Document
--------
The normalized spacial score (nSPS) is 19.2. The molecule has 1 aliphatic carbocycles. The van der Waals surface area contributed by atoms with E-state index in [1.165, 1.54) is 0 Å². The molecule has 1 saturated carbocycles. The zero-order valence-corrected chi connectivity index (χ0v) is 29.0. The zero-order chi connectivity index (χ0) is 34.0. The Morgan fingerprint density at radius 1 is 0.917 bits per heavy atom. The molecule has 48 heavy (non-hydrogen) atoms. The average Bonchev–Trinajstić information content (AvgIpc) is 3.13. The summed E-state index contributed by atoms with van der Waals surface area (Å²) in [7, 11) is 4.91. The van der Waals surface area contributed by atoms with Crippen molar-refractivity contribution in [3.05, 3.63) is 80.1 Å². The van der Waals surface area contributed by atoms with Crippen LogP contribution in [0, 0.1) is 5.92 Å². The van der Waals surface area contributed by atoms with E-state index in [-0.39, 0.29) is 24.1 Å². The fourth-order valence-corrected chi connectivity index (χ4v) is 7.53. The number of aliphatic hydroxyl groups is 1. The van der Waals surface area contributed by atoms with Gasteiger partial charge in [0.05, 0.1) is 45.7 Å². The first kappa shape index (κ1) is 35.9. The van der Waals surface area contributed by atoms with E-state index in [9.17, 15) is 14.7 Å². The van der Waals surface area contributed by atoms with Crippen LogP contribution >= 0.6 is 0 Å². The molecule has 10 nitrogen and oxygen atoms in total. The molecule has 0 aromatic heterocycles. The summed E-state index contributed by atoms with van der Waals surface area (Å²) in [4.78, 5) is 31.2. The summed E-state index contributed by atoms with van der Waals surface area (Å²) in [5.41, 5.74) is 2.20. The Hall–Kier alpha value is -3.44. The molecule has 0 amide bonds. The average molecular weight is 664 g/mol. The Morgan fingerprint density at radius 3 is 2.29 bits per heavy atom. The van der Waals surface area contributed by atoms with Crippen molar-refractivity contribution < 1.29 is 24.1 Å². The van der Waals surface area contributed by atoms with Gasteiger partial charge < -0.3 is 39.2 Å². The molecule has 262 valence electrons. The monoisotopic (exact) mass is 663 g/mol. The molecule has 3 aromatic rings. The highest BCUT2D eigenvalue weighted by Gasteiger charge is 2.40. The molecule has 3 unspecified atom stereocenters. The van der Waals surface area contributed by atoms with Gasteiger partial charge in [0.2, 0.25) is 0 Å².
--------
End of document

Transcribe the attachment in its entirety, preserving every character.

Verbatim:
The normalized spacial score (nSPS) is 19.2. The molecule has 1 aliphatic carbocycles. The van der Waals surface area contributed by atoms with E-state index in [1.165, 1.54) is 0 Å². The molecule has 1 saturated carbocycles. The zero-order valence-corrected chi connectivity index (χ0v) is 29.0. The zero-order chi connectivity index (χ0) is 34.0. The Morgan fingerprint density at radius 1 is 0.917 bits per heavy atom. The molecule has 48 heavy (non-hydrogen) atoms. The average Bonchev–Trinajstić information content (AvgIpc) is 3.13. The summed E-state index contributed by atoms with van der Waals surface area (Å²) in [7, 11) is 4.91. The van der Waals surface area contributed by atoms with Crippen molar-refractivity contribution in [3.05, 3.63) is 80.1 Å². The van der Waals surface area contributed by atoms with Crippen LogP contribution in [0, 0.1) is 5.92 Å². The van der Waals surface area contributed by atoms with E-state index in [-0.39, 0.29) is 24.1 Å². The fourth-order valence-corrected chi connectivity index (χ4v) is 7.53. The number of aliphatic hydroxyl groups is 1. The van der Waals surface area contributed by atoms with Gasteiger partial charge in [0.05, 0.1) is 45.7 Å². The first kappa shape index (κ1) is 35.9. The van der Waals surface area contributed by atoms with E-state index in [9.17, 15) is 14.7 Å². The van der Waals surface area contributed by atoms with Crippen LogP contribution >= 0.6 is 0 Å². The molecule has 10 nitrogen and oxygen atoms in total. The molecule has 0 aromatic heterocycles. The summed E-state index contributed by atoms with van der Waals surface area (Å²) in [4.78, 5) is 31.2. The summed E-state index contributed by atoms with van der Waals surface area (Å²) in [5.41, 5.74) is 2.20. The Hall–Kier alpha value is -3.44. The molecule has 0 amide bonds. The average molecular weight is 664 g/mol. The Morgan fingerprint density at radius 3 is 2.29 bits per heavy atom. The van der Waals surface area contributed by atoms with Crippen molar-refractivity contribution < 1.29 is 24.1 Å². The van der Waals surface area contributed by atoms with Gasteiger partial charge < -0.3 is 39.2 Å². The molecule has 262 valence electrons. The monoisotopic (exact) mass is 663 g/mol. The molecule has 3 aromatic rings. The highest BCUT2D eigenvalue weighted by Gasteiger charge is 2.40. The molecule has 3 unspecified atom stereocenters. The van der Waals surface area contributed by atoms with Gasteiger partial charge in [0.2, 0.25) is 0 Å².